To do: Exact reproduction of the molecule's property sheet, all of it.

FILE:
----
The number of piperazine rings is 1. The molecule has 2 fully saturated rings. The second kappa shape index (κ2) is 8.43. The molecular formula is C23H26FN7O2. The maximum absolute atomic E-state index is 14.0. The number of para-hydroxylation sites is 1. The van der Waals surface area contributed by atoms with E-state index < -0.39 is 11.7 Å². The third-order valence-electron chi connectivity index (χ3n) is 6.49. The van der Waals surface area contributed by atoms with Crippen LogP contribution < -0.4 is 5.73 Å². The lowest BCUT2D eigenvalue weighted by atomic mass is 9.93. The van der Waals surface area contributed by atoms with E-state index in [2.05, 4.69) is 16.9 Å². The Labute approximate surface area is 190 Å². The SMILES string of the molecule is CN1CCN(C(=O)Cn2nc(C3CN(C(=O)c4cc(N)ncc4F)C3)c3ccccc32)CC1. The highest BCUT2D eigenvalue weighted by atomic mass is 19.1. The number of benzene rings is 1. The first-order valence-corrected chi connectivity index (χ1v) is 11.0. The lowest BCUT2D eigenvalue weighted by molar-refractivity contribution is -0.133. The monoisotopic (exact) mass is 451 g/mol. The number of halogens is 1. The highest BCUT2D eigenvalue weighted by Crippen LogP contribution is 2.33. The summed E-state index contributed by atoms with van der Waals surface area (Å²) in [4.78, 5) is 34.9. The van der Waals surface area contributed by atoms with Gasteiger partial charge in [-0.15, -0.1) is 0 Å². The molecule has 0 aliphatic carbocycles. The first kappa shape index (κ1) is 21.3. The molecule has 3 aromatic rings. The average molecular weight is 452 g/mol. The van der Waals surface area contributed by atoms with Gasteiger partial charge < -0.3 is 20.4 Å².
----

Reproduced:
The number of piperazine rings is 1. The molecule has 2 fully saturated rings. The second kappa shape index (κ2) is 8.43. The molecular formula is C23H26FN7O2. The maximum absolute atomic E-state index is 14.0. The number of para-hydroxylation sites is 1. The van der Waals surface area contributed by atoms with E-state index < -0.39 is 11.7 Å². The third-order valence-electron chi connectivity index (χ3n) is 6.49. The van der Waals surface area contributed by atoms with Crippen LogP contribution < -0.4 is 5.73 Å². The lowest BCUT2D eigenvalue weighted by atomic mass is 9.93. The van der Waals surface area contributed by atoms with E-state index in [2.05, 4.69) is 16.9 Å². The Labute approximate surface area is 190 Å². The SMILES string of the molecule is CN1CCN(C(=O)Cn2nc(C3CN(C(=O)c4cc(N)ncc4F)C3)c3ccccc32)CC1. The highest BCUT2D eigenvalue weighted by atomic mass is 19.1. The number of benzene rings is 1. The first-order valence-corrected chi connectivity index (χ1v) is 11.0. The lowest BCUT2D eigenvalue weighted by molar-refractivity contribution is -0.133. The monoisotopic (exact) mass is 451 g/mol. The number of halogens is 1. The highest BCUT2D eigenvalue weighted by Crippen LogP contribution is 2.33. The summed E-state index contributed by atoms with van der Waals surface area (Å²) in [4.78, 5) is 34.9. The van der Waals surface area contributed by atoms with Gasteiger partial charge in [-0.15, -0.1) is 0 Å². The molecule has 0 aliphatic carbocycles. The first kappa shape index (κ1) is 21.3. The molecule has 3 aromatic rings. The average molecular weight is 452 g/mol. The van der Waals surface area contributed by atoms with Gasteiger partial charge < -0.3 is 20.4 Å².